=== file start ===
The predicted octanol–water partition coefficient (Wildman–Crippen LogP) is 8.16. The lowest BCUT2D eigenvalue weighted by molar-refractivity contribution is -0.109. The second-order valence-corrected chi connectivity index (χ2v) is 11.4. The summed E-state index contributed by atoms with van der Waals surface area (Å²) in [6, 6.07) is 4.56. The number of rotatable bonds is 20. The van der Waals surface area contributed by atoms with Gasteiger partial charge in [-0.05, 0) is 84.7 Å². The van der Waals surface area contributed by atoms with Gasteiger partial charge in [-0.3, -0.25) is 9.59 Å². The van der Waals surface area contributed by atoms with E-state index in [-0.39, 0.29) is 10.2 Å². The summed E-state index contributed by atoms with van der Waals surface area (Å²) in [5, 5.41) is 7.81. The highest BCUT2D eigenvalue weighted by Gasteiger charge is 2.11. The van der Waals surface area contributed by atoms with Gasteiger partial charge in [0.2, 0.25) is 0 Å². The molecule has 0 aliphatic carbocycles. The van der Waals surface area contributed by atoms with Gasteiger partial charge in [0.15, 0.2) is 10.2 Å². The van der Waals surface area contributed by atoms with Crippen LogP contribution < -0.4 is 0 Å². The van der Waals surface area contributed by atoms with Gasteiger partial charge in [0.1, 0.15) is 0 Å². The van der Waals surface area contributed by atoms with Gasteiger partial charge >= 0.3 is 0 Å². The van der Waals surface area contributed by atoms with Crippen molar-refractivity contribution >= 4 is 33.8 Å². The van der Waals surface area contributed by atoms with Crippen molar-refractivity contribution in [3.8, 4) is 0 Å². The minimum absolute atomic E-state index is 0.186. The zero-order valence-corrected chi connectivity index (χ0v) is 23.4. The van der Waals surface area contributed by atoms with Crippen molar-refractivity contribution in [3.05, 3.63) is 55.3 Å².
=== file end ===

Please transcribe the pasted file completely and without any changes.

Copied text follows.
The predicted octanol–water partition coefficient (Wildman–Crippen LogP) is 8.16. The lowest BCUT2D eigenvalue weighted by molar-refractivity contribution is -0.109. The second-order valence-corrected chi connectivity index (χ2v) is 11.4. The summed E-state index contributed by atoms with van der Waals surface area (Å²) in [6, 6.07) is 4.56. The number of rotatable bonds is 20. The van der Waals surface area contributed by atoms with Gasteiger partial charge in [-0.05, 0) is 84.7 Å². The van der Waals surface area contributed by atoms with Gasteiger partial charge in [-0.3, -0.25) is 9.59 Å². The van der Waals surface area contributed by atoms with E-state index in [-0.39, 0.29) is 10.2 Å². The summed E-state index contributed by atoms with van der Waals surface area (Å²) in [5, 5.41) is 7.81. The highest BCUT2D eigenvalue weighted by Gasteiger charge is 2.11. The van der Waals surface area contributed by atoms with Gasteiger partial charge in [0.2, 0.25) is 0 Å². The molecule has 0 aliphatic carbocycles. The van der Waals surface area contributed by atoms with Gasteiger partial charge in [0.15, 0.2) is 10.2 Å². The van der Waals surface area contributed by atoms with Crippen LogP contribution < -0.4 is 0 Å². The van der Waals surface area contributed by atoms with Gasteiger partial charge in [0.1, 0.15) is 0 Å². The van der Waals surface area contributed by atoms with Gasteiger partial charge >= 0.3 is 0 Å². The van der Waals surface area contributed by atoms with Crippen molar-refractivity contribution >= 4 is 33.8 Å². The van der Waals surface area contributed by atoms with Crippen molar-refractivity contribution in [3.8, 4) is 0 Å². The minimum absolute atomic E-state index is 0.186. The zero-order valence-corrected chi connectivity index (χ0v) is 23.4. The van der Waals surface area contributed by atoms with Crippen molar-refractivity contribution in [3.05, 3.63) is 55.3 Å².